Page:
It's possible to listen to multiple sounds at one time but the more complex the sounds, the harder it becomes. I doubt you could hear and process every word said on a TV while simultaneously hearing and process what someone was saying to you on person or in the phone. You have to tune out the one to pay attention to the other.

I think what the article says about two things at a time is probably true. Very often what is considered multi-tasking is actually moving between a number of separate tasks done serially.

I can talk on the phone, do something on the computer, and give my dog the hand signal for sit or chuck a ball in the air. But I have to stop typing if I am going to give a signal or chuck a ball, so at that moment, I'm only really doing two things, not three.

But I do think people can choose between more than two things and do so on a regular basis. If anything two is often harder, because you may have narrowed down two things that you want/like the most.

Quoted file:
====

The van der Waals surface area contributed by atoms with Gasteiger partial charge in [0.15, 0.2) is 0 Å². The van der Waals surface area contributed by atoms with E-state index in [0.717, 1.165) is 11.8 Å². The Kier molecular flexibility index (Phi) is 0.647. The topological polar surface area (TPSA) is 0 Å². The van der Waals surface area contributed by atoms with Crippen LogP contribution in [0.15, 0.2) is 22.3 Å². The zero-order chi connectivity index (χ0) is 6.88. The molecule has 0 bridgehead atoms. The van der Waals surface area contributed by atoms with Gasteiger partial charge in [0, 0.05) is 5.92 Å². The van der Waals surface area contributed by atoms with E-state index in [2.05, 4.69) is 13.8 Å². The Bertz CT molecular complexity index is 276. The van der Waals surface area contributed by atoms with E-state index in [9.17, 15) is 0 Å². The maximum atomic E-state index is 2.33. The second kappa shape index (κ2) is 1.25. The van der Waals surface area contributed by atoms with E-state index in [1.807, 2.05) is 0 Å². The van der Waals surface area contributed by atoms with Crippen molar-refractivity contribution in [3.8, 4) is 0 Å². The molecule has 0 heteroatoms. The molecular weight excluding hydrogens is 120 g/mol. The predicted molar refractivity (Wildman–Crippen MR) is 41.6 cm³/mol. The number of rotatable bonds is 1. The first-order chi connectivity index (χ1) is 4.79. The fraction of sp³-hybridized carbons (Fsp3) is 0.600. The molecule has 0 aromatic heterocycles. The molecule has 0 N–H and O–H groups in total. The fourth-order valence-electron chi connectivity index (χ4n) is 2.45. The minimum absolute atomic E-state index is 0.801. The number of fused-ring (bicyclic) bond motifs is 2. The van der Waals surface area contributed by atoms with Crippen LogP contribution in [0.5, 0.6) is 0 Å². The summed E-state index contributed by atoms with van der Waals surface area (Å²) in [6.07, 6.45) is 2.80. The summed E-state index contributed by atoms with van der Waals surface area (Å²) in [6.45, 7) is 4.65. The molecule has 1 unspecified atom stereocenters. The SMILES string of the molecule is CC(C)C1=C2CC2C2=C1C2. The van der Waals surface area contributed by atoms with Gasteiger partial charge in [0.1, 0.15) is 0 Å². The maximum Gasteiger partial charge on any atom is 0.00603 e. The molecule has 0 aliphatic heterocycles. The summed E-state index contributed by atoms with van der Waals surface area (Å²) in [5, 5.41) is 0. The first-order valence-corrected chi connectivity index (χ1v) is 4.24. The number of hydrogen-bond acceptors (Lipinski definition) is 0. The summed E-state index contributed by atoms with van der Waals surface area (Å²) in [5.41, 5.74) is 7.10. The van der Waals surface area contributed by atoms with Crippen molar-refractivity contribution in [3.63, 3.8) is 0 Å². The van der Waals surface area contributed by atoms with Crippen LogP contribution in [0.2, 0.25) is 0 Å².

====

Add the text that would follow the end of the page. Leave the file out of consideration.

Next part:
JJH
04-17-2010, 08:55 AM
I'm just trying to master doing one thing at once.

AYS
04-17-2010, 12:46 PM
I definitely multitask on >2 things frequently (particularly during the GP season :shuffle: )

That being said, I'm a nervous frakkin wreck, so uh, there's that side of things to take into account. :fragile:

annie_mg
04-17-2010, 05:59 PM
I'm training to become a conference interpreter. Believe me, we multitask(listening in one language, understanding, sometimes writing something down, and at the same time speaking, IN A DIFFERENT language).

DAngel
04-17-2010, 06:08 PM
I used to write essays while listening to music and eating dinner... Does that count as 3 activites? :lol:

Japanfan
04-17-2010, 06:37 PM
I used to write essays while listening to music and eating dinner... Does that count as 3 activites? :lol: